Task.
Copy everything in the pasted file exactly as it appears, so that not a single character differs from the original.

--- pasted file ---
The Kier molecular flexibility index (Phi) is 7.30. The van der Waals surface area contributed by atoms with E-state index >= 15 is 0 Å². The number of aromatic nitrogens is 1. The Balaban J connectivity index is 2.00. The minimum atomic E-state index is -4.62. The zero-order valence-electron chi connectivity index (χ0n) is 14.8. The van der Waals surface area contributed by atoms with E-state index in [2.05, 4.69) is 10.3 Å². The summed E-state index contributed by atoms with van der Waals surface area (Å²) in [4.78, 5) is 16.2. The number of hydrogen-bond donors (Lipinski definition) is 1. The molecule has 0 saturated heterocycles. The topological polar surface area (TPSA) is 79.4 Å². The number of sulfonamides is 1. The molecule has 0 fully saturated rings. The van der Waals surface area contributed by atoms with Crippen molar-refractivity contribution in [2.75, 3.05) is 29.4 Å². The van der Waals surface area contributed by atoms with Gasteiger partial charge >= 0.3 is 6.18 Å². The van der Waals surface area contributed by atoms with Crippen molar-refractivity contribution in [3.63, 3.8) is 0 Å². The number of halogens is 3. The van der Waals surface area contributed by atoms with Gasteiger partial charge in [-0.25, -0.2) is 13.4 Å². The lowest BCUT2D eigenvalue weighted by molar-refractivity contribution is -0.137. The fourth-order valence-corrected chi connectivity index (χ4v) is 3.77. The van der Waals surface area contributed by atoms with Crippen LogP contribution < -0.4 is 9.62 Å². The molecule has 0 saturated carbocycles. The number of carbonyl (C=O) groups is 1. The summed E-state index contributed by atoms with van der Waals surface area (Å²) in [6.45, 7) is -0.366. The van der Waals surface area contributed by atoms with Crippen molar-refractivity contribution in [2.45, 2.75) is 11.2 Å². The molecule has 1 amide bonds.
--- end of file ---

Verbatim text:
The Kier molecular flexibility index (Phi) is 7.30. The van der Waals surface area contributed by atoms with E-state index >= 15 is 0 Å². The number of aromatic nitrogens is 1. The Balaban J connectivity index is 2.00. The minimum atomic E-state index is -4.62. The zero-order valence-electron chi connectivity index (χ0n) is 14.8. The van der Waals surface area contributed by atoms with E-state index in [2.05, 4.69) is 10.3 Å². The summed E-state index contributed by atoms with van der Waals surface area (Å²) in [4.78, 5) is 16.2. The number of hydrogen-bond donors (Lipinski definition) is 1. The molecule has 0 saturated heterocycles. The topological polar surface area (TPSA) is 79.4 Å². The number of sulfonamides is 1. The molecule has 0 fully saturated rings. The van der Waals surface area contributed by atoms with Crippen molar-refractivity contribution in [2.75, 3.05) is 29.4 Å². The van der Waals surface area contributed by atoms with Gasteiger partial charge >= 0.3 is 6.18 Å². The van der Waals surface area contributed by atoms with Crippen molar-refractivity contribution in [3.63, 3.8) is 0 Å². The number of halogens is 3. The van der Waals surface area contributed by atoms with Gasteiger partial charge in [-0.25, -0.2) is 13.4 Å². The lowest BCUT2D eigenvalue weighted by molar-refractivity contribution is -0.137. The fourth-order valence-corrected chi connectivity index (χ4v) is 3.77. The van der Waals surface area contributed by atoms with Crippen LogP contribution < -0.4 is 9.62 Å². The molecule has 0 saturated carbocycles. The number of carbonyl (C=O) groups is 1. The summed E-state index contributed by atoms with van der Waals surface area (Å²) in [6.45, 7) is -0.366. The van der Waals surface area contributed by atoms with Crippen molar-refractivity contribution in [2.45, 2.75) is 11.2 Å². The molecule has 1 amide bonds.